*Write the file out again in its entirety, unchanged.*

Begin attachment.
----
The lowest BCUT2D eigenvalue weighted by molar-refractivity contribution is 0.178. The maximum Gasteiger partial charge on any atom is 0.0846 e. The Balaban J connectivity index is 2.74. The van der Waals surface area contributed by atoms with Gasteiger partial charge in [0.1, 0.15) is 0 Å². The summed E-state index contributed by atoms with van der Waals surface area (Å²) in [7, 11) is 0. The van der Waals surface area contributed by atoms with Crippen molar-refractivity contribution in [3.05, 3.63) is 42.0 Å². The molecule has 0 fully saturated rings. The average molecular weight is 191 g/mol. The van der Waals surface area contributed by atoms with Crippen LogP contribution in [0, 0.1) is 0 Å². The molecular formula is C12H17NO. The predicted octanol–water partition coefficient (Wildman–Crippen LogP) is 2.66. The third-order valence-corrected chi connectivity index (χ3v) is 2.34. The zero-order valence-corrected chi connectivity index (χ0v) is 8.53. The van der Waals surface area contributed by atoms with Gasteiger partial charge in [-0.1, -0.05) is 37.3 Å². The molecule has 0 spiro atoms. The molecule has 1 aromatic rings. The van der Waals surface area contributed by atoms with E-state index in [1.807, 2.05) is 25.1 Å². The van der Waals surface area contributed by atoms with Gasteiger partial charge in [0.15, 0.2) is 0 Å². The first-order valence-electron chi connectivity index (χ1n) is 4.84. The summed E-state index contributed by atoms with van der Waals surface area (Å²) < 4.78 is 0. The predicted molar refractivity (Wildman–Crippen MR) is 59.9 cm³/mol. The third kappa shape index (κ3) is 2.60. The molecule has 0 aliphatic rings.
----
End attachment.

The lowest BCUT2D eigenvalue weighted by molar-refractivity contribution is 0.178. The maximum Gasteiger partial charge on any atom is 0.0846 e. The Balaban J connectivity index is 2.74. The van der Waals surface area contributed by atoms with Gasteiger partial charge in [0.1, 0.15) is 0 Å². The summed E-state index contributed by atoms with van der Waals surface area (Å²) in [7, 11) is 0. The van der Waals surface area contributed by atoms with Crippen molar-refractivity contribution in [3.05, 3.63) is 42.0 Å². The molecule has 0 fully saturated rings. The average molecular weight is 191 g/mol. The van der Waals surface area contributed by atoms with Crippen LogP contribution in [0, 0.1) is 0 Å². The molecular formula is C12H17NO. The predicted octanol–water partition coefficient (Wildman–Crippen LogP) is 2.66. The third-order valence-corrected chi connectivity index (χ3v) is 2.34. The zero-order valence-corrected chi connectivity index (χ0v) is 8.53. The van der Waals surface area contributed by atoms with Gasteiger partial charge in [-0.1, -0.05) is 37.3 Å². The molecule has 0 spiro atoms. The molecule has 1 aromatic rings. The van der Waals surface area contributed by atoms with E-state index in [1.807, 2.05) is 25.1 Å². The van der Waals surface area contributed by atoms with Gasteiger partial charge in [0.15, 0.2) is 0 Å². The first-order valence-electron chi connectivity index (χ1n) is 4.84. The summed E-state index contributed by atoms with van der Waals surface area (Å²) < 4.78 is 0. The predicted molar refractivity (Wildman–Crippen MR) is 59.9 cm³/mol. The third kappa shape index (κ3) is 2.60. The molecule has 0 aliphatic rings.